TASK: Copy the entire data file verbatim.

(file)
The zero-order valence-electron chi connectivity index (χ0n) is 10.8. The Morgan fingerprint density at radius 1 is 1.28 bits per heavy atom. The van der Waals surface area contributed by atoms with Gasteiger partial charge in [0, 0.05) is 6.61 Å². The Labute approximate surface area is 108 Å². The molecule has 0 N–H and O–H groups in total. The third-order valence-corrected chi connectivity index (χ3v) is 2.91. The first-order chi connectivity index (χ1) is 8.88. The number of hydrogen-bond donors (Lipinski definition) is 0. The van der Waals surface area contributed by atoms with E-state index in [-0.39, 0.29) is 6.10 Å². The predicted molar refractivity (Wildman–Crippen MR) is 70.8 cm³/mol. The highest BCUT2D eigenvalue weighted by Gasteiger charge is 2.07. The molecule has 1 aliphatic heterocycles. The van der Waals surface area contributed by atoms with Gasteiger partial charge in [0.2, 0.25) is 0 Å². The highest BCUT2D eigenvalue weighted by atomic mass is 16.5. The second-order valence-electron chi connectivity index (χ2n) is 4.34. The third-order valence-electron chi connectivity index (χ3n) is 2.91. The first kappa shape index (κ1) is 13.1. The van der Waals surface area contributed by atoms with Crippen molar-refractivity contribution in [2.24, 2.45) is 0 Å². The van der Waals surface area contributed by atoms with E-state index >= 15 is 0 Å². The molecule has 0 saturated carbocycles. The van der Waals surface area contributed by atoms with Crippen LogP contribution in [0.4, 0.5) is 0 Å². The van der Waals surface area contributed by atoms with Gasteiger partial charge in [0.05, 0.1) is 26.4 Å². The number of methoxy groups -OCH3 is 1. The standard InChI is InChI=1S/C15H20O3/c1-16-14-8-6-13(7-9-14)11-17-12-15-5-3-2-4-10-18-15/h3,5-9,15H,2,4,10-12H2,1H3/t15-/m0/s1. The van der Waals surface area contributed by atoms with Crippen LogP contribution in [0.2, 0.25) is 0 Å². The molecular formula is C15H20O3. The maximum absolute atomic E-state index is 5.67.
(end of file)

The zero-order valence-electron chi connectivity index (χ0n) is 10.8. The Morgan fingerprint density at radius 1 is 1.28 bits per heavy atom. The van der Waals surface area contributed by atoms with Gasteiger partial charge in [0, 0.05) is 6.61 Å². The Labute approximate surface area is 108 Å². The molecule has 0 N–H and O–H groups in total. The third-order valence-corrected chi connectivity index (χ3v) is 2.91. The first-order chi connectivity index (χ1) is 8.88. The number of hydrogen-bond donors (Lipinski definition) is 0. The van der Waals surface area contributed by atoms with E-state index in [-0.39, 0.29) is 6.10 Å². The predicted molar refractivity (Wildman–Crippen MR) is 70.8 cm³/mol. The highest BCUT2D eigenvalue weighted by Gasteiger charge is 2.07. The molecule has 1 aliphatic heterocycles. The van der Waals surface area contributed by atoms with Gasteiger partial charge in [0.2, 0.25) is 0 Å². The highest BCUT2D eigenvalue weighted by atomic mass is 16.5. The second-order valence-electron chi connectivity index (χ2n) is 4.34. The third-order valence-electron chi connectivity index (χ3n) is 2.91. The first kappa shape index (κ1) is 13.1. The van der Waals surface area contributed by atoms with Crippen molar-refractivity contribution in [2.24, 2.45) is 0 Å². The van der Waals surface area contributed by atoms with E-state index >= 15 is 0 Å². The molecule has 0 saturated carbocycles. The van der Waals surface area contributed by atoms with Crippen LogP contribution in [0.4, 0.5) is 0 Å². The van der Waals surface area contributed by atoms with Gasteiger partial charge in [0.05, 0.1) is 26.4 Å². The number of methoxy groups -OCH3 is 1. The standard InChI is InChI=1S/C15H20O3/c1-16-14-8-6-13(7-9-14)11-17-12-15-5-3-2-4-10-18-15/h3,5-9,15H,2,4,10-12H2,1H3/t15-/m0/s1. The van der Waals surface area contributed by atoms with Crippen LogP contribution in [0.2, 0.25) is 0 Å². The molecular formula is C15H20O3. The maximum absolute atomic E-state index is 5.67.